I like to live in that space of creating. I do this nearly every day, it is my great joy in life, I might take one day off a week. The best days are where you sort of transcend and are able to somehow articulate all these things you feel, observe, think etc. I don’t know it can be this strange and beautiful thing. I get ideas and the more ideas I get the more that seem to follow, it feels like this expansive sort of thing in my life that isn’t finite. I wake up with an idea, a melody, a lyric, sometimes a full song is in my head, I drink coffee, maybe take a walk, I write, sit down with an instrument, maybe go at the ocean, I record my ideas and keep adding to them and at the end of the day I’m outside on my patio with headphones on listening.

When and how were you given the opportunity to pursue your professional career in music? In other words, what was your motivation?

I was always drawn to music from a young age, I like the way it makes me feel, its always improved my life. I finally got a guitar when I was 13 and the motivation to play and learn was just a natural force, it didn’t feel like work, most of the time it still doesn’t. Theres just this creative curiosity or some internal need to express myself, I dont ask too many questions about it I just feel fortunate that there are enough people who love, support me or tolerate me doing it all the time.

As we can understand indie and folk music genres are your main influences. Who are the artists who have significantly influenced you in your creations?

Most of my influences are celebrated in the Antihero music video, which is what that was all about, all my heroes who have had a significant impact on me, many of them are musicians and many of them aren’t. Most of the time when I’m not making music I listen to jazz like Louis Armstrong and Stan Getz or I enjoy the quiet and just read.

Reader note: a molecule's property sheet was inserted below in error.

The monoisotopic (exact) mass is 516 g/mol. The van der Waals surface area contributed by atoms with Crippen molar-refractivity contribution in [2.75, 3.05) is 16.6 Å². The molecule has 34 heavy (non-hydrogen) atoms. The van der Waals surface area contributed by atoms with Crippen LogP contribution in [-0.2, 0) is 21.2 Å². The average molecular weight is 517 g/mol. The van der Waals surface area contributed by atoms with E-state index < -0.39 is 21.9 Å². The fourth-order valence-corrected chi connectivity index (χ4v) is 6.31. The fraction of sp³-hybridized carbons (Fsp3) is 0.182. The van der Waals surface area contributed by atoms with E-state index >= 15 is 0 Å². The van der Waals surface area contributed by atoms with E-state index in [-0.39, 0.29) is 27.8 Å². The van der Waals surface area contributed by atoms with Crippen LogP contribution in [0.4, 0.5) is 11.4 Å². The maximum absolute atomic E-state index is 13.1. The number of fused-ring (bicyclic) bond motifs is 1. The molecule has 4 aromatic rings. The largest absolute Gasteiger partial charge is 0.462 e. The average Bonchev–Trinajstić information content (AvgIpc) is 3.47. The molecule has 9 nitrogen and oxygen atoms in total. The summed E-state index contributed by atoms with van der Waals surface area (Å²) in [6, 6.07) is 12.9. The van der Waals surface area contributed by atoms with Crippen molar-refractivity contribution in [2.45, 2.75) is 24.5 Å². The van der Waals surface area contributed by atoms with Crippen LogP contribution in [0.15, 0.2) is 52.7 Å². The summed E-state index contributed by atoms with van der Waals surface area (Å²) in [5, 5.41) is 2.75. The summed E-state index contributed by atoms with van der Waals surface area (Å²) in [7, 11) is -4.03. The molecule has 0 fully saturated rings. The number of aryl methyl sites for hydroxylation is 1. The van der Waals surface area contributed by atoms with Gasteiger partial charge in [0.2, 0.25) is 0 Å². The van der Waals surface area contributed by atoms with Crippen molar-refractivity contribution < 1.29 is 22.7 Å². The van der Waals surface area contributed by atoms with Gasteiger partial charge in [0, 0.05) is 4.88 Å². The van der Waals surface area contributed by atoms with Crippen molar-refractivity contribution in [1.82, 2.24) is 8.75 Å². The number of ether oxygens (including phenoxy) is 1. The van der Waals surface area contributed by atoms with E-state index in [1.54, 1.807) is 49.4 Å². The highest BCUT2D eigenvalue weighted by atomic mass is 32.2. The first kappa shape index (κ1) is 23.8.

What is Casual Vice’s biggest dream about their career?

We want to play the big stages, the festivals and the timeless venues. We want to make records all over the world and live and breathe music, we’re talking about making our third album in Mallorca. We want to travel and make albums and collaborate with our living heroes.

Apart from your upcoming E.P., what are your future professional plans?

Currently we are finishing up mixing our debut record which is set to follow up this new EP and we will have that out this summer as well as new singles, vinyl etc. One thing I know for sure is we will continue making releasing new music well into the foreseeable future, much of it has already been written and recorded.

What is your motto in life?

I enjoy studying philosophy… Kant, Plato, etc. I find Kants ideas attractive, the formula for humanity. This formulation states that we should never act in such a way that we treat humanity, whether in ourselves or in others, as a means only but always as an end in itself. In other words, be good to yourself and others because it is the right thing to do, not for transactional reasons. Kant’s ethics are organized around the notion of a “categorical imperative,” which is a universal ethical principle stating that one should always respect the humanity in others, and that one should only act in accordance with rules that could hold for everyone. So yeah I do my best to love everyone and treat everyone with respect, kindness and dignity. I do the best I can to do my work thoughtfully and purposefully.

Interview:  Elektra Limnios